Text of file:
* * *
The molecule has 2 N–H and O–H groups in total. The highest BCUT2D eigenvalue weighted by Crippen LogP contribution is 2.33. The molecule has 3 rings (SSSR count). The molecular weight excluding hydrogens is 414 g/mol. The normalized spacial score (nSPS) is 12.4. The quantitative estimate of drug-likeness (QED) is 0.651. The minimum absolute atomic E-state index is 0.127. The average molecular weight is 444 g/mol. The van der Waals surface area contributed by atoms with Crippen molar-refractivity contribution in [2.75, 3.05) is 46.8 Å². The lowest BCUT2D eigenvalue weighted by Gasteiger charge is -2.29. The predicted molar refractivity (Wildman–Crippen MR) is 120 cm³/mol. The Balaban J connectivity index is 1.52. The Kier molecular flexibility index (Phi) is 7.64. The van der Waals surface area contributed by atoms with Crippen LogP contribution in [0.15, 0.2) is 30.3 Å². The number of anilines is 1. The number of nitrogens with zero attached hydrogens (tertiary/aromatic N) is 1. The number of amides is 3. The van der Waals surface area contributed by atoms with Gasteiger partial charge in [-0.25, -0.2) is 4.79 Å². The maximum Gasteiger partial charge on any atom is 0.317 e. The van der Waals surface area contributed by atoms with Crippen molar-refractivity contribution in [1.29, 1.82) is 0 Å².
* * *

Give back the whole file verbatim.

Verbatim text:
The molecule has 2 N–H and O–H groups in total. The highest BCUT2D eigenvalue weighted by Crippen LogP contribution is 2.33. The molecule has 3 rings (SSSR count). The molecular weight excluding hydrogens is 414 g/mol. The normalized spacial score (nSPS) is 12.4. The quantitative estimate of drug-likeness (QED) is 0.651. The minimum absolute atomic E-state index is 0.127. The average molecular weight is 444 g/mol. The van der Waals surface area contributed by atoms with Crippen molar-refractivity contribution in [2.75, 3.05) is 46.8 Å². The lowest BCUT2D eigenvalue weighted by Gasteiger charge is -2.29. The predicted molar refractivity (Wildman–Crippen MR) is 120 cm³/mol. The Balaban J connectivity index is 1.52. The Kier molecular flexibility index (Phi) is 7.64. The van der Waals surface area contributed by atoms with Crippen LogP contribution in [0.15, 0.2) is 30.3 Å². The number of anilines is 1. The number of nitrogens with zero attached hydrogens (tertiary/aromatic N) is 1. The number of amides is 3. The van der Waals surface area contributed by atoms with Gasteiger partial charge in [-0.25, -0.2) is 4.79 Å². The maximum Gasteiger partial charge on any atom is 0.317 e. The van der Waals surface area contributed by atoms with Crippen molar-refractivity contribution in [1.29, 1.82) is 0 Å².